- Worth noting is that rates on one-year adjustable-rate mortgages decreased to 5.48%, the lowest in more than a year.
- So not surprisingly, the ARM share of activity increased to 18.7% from 17.8% the previous week.
- The survey from the Mortgage Bankers Association includes only about 50% of all U.S. retail residential mortgage originations, and it doesn't discern multiple mortgage applications, which some suggest have increased dramatically in the face of tighter subprime and Alt-A lending standards.
4. Tighter Lending Standards Hurting First-Time Mortgage Defaulters
Subprime mortgage lenders have tightened credit guidelines so severely they risk squeezing as many 500,000 first-time buyers out of the market, according to the National Association of Home Builders.
- About 500,000 first-time buyers may be forced out of the market for a new home due to tightened lending standards, according to the National Association of Home
- The NAHB believes the tighter standards could reduce sales of new homes by 4% and sales of existing homes by 7%.
- Gopal Ahluwalia, staff vice president for research at the NAHB, told Bloomberg about 2.5 million people are still expected to buy their first homes in this year, but that's down from the 3 million first time buyers in 2005.
- Toll Brothers (TOL) Chief Executive Officer Robert Toll said the stricter lending standards are affecting affordability at lower price points, according to Bloomberg.
- "This in turn can and probably does impact the entire housing food chain including some of our potential customers' ability to sell their existing homes.''
- First-time buyers bought an estimated 26% of newly built homes in 2005, according to an analysis of data from the American Housing Survey, Bloomberg said.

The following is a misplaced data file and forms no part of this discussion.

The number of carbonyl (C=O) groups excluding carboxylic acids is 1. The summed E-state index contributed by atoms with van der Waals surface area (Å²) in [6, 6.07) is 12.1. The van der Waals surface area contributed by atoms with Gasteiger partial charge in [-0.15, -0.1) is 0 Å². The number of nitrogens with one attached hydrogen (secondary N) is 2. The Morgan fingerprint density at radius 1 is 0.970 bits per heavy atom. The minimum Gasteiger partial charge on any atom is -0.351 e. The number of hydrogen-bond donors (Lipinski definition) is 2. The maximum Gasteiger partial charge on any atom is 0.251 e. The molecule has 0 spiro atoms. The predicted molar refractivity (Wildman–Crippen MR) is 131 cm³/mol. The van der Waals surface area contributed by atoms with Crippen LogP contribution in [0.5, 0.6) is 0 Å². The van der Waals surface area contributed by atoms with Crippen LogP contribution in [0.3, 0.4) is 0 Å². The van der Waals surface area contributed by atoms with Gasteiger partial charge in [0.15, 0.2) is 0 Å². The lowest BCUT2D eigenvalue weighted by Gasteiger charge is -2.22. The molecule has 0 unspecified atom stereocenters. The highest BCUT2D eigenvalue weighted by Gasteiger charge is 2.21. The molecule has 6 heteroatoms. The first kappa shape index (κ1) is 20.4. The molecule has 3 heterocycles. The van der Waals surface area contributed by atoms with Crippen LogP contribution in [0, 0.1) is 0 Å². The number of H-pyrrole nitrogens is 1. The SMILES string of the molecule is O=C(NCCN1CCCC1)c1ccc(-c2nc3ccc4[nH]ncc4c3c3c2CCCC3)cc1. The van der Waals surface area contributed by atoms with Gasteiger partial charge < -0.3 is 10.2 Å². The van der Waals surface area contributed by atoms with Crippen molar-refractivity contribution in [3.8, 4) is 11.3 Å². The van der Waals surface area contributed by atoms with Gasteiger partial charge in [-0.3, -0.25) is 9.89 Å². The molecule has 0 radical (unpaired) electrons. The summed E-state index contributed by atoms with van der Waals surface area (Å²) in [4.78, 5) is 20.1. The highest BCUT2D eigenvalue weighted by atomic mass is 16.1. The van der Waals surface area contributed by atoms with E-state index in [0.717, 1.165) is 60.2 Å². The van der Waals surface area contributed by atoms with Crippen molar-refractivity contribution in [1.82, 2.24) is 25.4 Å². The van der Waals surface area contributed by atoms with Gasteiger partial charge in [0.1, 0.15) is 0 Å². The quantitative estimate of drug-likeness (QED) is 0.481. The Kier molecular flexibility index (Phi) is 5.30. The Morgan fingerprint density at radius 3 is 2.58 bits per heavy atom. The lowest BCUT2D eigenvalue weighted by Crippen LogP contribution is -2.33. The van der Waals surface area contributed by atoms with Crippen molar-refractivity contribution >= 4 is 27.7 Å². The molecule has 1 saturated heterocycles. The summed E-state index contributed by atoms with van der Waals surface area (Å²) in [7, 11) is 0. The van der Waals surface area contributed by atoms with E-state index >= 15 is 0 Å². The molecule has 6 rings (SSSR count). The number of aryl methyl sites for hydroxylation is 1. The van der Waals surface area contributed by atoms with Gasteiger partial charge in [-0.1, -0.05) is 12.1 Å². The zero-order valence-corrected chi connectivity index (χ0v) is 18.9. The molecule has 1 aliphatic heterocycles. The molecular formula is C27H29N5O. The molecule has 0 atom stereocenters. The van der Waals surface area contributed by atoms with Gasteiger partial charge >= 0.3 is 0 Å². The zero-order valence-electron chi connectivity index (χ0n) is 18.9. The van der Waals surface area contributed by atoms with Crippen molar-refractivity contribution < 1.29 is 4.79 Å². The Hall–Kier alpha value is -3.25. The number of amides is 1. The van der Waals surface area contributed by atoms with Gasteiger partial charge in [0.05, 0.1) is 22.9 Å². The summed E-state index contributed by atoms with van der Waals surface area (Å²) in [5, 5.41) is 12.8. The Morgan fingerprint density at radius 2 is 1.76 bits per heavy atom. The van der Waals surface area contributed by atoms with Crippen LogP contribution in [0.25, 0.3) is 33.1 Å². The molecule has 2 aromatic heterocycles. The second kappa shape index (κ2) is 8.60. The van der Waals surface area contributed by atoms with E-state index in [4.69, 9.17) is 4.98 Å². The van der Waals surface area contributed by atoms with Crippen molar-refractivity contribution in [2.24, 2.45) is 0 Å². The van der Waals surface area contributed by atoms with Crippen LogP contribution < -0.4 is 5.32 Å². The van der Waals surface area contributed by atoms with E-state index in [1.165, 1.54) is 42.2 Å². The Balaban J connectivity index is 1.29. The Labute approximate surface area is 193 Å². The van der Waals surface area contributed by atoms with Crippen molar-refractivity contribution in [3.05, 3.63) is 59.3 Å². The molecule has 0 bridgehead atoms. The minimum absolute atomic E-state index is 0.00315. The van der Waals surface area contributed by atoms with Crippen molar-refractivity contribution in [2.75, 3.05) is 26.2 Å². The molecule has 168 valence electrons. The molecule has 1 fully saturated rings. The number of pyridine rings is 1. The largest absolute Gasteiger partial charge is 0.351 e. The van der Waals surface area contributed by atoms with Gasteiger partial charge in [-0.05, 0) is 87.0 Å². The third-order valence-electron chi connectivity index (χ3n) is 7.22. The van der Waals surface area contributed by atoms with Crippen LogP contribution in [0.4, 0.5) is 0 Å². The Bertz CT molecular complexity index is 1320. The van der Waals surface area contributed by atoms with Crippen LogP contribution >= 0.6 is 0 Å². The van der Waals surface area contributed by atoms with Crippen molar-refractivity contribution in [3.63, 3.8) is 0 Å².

- In a related story, according to data released yesterday from RealtyTrac foreclosure filings increased 90% year-over-year in May.
- A jump in foreclosures at a time of year that traditionally is the busiest for home sales means the slide in prices probably isn't over, James Saccacio, chief executive officer of RealtyTrac told Bloomberg.
5. "The Man" Extends Record Streak of Giant Pay Increases!
U.S. chief executive officers are unethical and overpaid, according to most Americans surveyed in a Bloomberg/Los Angeles Times poll.
- More than 60% of people surveyed say CEOs are "not too ethical'' or "not ethical at all,'' versus 33% who call them "mostly ethical,' the poll revealed.
- To make matters worse, more than 80% of American surveyed say these villains of industry are grossly overpaid.
- The median compensation last year for CEOs of S&P 500 companies was $10.8 million, according to Bloomberg.
- And, the median raise for those CEOs was a whopping 23.8%, according to data compiled by Nell Minow, editor of the Corporate Library, a corporate governance research firm in Portland, Maine.
Five Things Bonus: From the Deparment of "It Can't Happen to Me."
From a Bloomberg/LA Times Survey: more than 80% of Americans say they expect home values in their neighborhood to stay the same or increase over the next six months and only 15 percent are preparing for a decline.